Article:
Sainz shows well on Ford Focus debut drive

Carlos Sainz and Luis Moya made an encouraging debut for the Ford Martini World Rally Team today by holding an excellent fourth position after the opening leg of the Monte Carlo Rally. The Spanish pair, driving a Ford Focus World Rally Car for the first time, outpaced many rivals more familiar with their cars during the opening day of the first FIA World Championship rally of the new millennium.

Ford Martini colleagues Colin McRae and Nicky Grist held seventh as the competitors arrived at Gap for the overnight halt, the British pair slipping back during the afternoon tests after holding a strong fourth following the first two of the day's five stages.

Sainz put all the experience and cunning of a double world champion to good use on the stages over hostile Alpine mountain roads. Ice was prevalent on many sections exposed to biting northerly winds, conditions far removed from the mild temperatures and glorious sunshine which greeted drivers as they left the start this morning in Monaco's picturesque Casino Square.

Tyre selection, as ever on this rally, was crucial. The absence of snow encouraged both Ford Martini drivers to select Michelin's dry asphalt racing tyres for the opening three stages. But even then conditions typified the dilemma which all competitors faced. Icy patches illustrated clearly just how much tyre choice is always a question of compromise and both Sainz and McRae were happy with their selections throughout the day.

The 37-year-old Madrid-based Sainz admitted he was still trying to learn about the Focus but said things had gone 'better and better' as the day went on. "It's quite difficult for me to find the limits of the Focus. In testing you don't drive as fast as you do on a rally so it's quite hard to know the limits. The grip is good and the road holding is good so I must just learn the boundaries," said Sainz.

"Tomorrow is a long day. I doubt whether the conditions will be any easier but if we can continue to make the same kind of progress that we have this afternoon then we can be fairly confident," he added.

McRae, fourth after the second stage, lost a little time after electing to stiffen the suspension settings on his Focus, a decision he later reversed. Minor troubles with the steering rack also played on his mind and the Ford Martini mechanics fitted a replacement at the final service park of the day.

"I could hear a noise coming from the rack," said McRae. "There was too much free play in the steering and the car was moving about quite a lot on the road which didn't really help my confidence. The team has put a new rack in so we'll see what effect that has tomorrow morning.

"Conditions have been hard today. Although it's been dry in most places there have been patches of ice waiting to catch you out. The final two stages were different though. There was a lot of ice and we fitted full studded tyres which was the right decision," he added.

Ford Martini team director Malcolm Wilson was satisfied with the opening day's performance. "We've not had any major troubles which is obviously important at this early point in the rally and both Focus cars have run well. Conditions on the Monte Carlo Rally are always from easy and this year is no exception. It's been a difficult day for Carlos to have to learn to drive a new car but he's done well, displaying the kind of consistency which we knew he would bring to the team. Today has been very much an apperitif for what is to come and we're pleased to be here and in contention," said Wilson.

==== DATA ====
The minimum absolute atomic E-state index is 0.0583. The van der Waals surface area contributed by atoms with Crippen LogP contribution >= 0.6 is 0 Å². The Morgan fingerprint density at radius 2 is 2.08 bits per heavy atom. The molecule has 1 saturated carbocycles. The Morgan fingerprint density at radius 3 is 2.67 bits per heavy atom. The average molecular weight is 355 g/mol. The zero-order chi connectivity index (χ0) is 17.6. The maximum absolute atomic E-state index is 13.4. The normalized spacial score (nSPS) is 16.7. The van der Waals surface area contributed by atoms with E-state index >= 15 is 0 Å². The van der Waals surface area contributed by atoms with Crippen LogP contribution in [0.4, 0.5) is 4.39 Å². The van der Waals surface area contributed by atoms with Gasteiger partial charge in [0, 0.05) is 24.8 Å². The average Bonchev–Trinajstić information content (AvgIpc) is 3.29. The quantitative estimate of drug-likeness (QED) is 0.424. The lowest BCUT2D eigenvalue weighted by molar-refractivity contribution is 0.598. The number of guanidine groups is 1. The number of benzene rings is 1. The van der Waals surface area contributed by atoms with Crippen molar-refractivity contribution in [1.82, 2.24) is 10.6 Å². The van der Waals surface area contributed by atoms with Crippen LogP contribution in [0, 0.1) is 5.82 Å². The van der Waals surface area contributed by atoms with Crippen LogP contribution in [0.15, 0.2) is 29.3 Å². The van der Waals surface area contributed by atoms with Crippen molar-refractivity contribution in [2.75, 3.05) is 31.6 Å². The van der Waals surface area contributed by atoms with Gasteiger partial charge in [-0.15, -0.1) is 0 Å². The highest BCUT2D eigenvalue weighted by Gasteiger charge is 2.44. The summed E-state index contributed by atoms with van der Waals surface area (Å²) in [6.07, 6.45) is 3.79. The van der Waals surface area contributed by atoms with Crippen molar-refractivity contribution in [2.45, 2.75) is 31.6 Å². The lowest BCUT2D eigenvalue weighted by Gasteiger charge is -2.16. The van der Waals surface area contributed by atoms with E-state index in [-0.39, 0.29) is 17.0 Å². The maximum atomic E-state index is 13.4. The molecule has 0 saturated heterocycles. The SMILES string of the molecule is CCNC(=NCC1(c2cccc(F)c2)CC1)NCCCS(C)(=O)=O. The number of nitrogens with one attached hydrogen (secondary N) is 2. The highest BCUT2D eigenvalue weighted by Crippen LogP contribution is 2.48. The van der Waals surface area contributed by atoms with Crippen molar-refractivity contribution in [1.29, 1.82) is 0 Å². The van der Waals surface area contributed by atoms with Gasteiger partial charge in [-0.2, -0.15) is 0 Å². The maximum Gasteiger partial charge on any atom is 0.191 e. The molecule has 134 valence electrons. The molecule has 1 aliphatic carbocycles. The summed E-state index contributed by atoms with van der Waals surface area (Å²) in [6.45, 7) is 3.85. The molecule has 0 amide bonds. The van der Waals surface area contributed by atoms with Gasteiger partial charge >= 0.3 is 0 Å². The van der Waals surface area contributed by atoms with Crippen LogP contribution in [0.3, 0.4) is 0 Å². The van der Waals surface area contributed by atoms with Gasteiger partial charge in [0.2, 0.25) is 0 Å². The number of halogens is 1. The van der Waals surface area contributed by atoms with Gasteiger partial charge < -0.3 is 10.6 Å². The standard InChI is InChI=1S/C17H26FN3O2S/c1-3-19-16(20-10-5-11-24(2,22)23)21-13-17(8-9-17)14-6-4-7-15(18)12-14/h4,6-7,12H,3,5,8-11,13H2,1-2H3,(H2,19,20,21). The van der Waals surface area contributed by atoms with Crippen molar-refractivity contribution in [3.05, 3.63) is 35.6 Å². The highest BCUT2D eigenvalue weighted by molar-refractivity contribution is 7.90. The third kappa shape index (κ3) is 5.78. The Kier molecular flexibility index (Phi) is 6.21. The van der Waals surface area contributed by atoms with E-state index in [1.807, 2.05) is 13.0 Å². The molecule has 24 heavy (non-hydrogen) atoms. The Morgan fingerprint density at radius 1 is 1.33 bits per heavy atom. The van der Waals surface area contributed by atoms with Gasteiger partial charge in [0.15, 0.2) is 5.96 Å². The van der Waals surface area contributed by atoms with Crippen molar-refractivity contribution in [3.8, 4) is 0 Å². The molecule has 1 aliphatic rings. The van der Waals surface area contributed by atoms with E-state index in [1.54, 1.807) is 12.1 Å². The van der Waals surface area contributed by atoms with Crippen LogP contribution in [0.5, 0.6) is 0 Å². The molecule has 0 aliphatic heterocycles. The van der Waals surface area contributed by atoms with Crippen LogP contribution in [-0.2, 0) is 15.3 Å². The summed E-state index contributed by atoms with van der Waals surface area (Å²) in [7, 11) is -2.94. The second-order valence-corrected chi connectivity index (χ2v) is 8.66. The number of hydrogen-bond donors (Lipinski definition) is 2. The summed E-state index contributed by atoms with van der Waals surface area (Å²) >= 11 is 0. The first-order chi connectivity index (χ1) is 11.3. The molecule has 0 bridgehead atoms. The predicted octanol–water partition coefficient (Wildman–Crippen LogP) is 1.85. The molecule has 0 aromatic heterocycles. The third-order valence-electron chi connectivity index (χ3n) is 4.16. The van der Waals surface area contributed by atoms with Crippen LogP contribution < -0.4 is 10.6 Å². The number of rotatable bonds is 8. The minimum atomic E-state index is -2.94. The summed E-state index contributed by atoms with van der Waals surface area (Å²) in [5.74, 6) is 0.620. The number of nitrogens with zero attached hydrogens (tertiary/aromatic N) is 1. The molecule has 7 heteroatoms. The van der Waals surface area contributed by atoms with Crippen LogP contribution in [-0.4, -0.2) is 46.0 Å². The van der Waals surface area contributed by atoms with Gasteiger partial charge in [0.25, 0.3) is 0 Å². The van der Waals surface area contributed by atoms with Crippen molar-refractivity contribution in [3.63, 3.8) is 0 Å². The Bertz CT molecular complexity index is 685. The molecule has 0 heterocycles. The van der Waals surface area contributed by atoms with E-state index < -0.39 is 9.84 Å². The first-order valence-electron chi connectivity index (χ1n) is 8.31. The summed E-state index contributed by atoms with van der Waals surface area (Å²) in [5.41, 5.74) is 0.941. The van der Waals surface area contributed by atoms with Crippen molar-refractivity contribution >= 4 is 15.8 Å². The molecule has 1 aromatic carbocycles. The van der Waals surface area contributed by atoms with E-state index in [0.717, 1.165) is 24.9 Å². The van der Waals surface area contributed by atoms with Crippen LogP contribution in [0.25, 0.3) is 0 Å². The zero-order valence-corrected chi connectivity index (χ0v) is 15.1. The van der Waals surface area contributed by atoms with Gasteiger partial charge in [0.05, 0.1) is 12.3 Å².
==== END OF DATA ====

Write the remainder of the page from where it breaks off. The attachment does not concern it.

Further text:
News from our Rivals The leading trio of Tommi Makinen (Mitsubishi), Richard Burns (Subaru) and Gilles Panizzi (Peugeot) dominated the day. Only once during the five stages did any other driver break into the top three times. Each had a turn at leading, Panizzi ahead after the first stage, Burns taking over for the next two and world champion Makinen moving ahead after the penultimate test. None suffered serious problems, Makinen reporting a wheel vibration on the first stage, Burns spinning on the next and Panizzi bending a wheel on the same test. Francois Delecour (Peugeot) did well to hold fifth despite suffering food poisoning and breaking the rear suspension on the second stage while team-mate Marcus Gronholm changed a gearbox. Seat duo Didier Auriol and Toni Gardemeister posted impressive times, the young Finn lying sixth. Auriol, making his debut for the team, slipped off the leaderboard after spinning and stalling the engine twice on the final two stages. On the second occasion his hand accidentally hit a switch, locking the car's central differential and affecting its handling. Skoda pair Armin Schwarz and Luis Climent had a difficult day, engine problems delaying Schwarz and Climent dropping time after spinning on ice.

Tomorrow's Route After the shortest leg of the rally today, drivers face the longest tomorrow when they will spend more than 12 hours behind the wheel. After leaving Gap at 07.00, they face five more stages covering 162km during a loop of the town, returning for the final overnight halt at 19.56. All the stages are more than 20km, and the third of the day, the massive 48.55km Plan de Vitrolles - Faye, is the test which caused so many problems for the front-runners on the opening morning in 1999.

Leaderboard after Leg 1 1. T Makinen/R Mannisenmaki FIN Mitsubishi Lancer 1hr 22min 34.1sec 2. R Burns/R Reid GB Subaru Impreza 1hr 22min 46.4sec 3. G Panizzi/H Panizzi F Peugeot 206 1hr 23min 04.7sec 4. C Sainz/L Moya E Ford Focus 1hr 24min 25.2sec 5. F Delecour/D Grataloup F Peugeot 206 1hr 24min 39.0sec 6. T Gardemeister/P Lukander FIN Seat Cordoba 1hr 24min 55.5sec 7. C McRae/N Grist E Ford Focus 1hr 25min 05.9sec 8. J Kankkunen/J Repo FIN Subaru Impreza 1hr 25min 09.3sec 9. B Thiry/S Prevot B Toyota Corolla 1hr 25min 27.6sec 10 M Gronholm/T Rautiainen FIN Peugeot 206 1hr 25min 58.3sec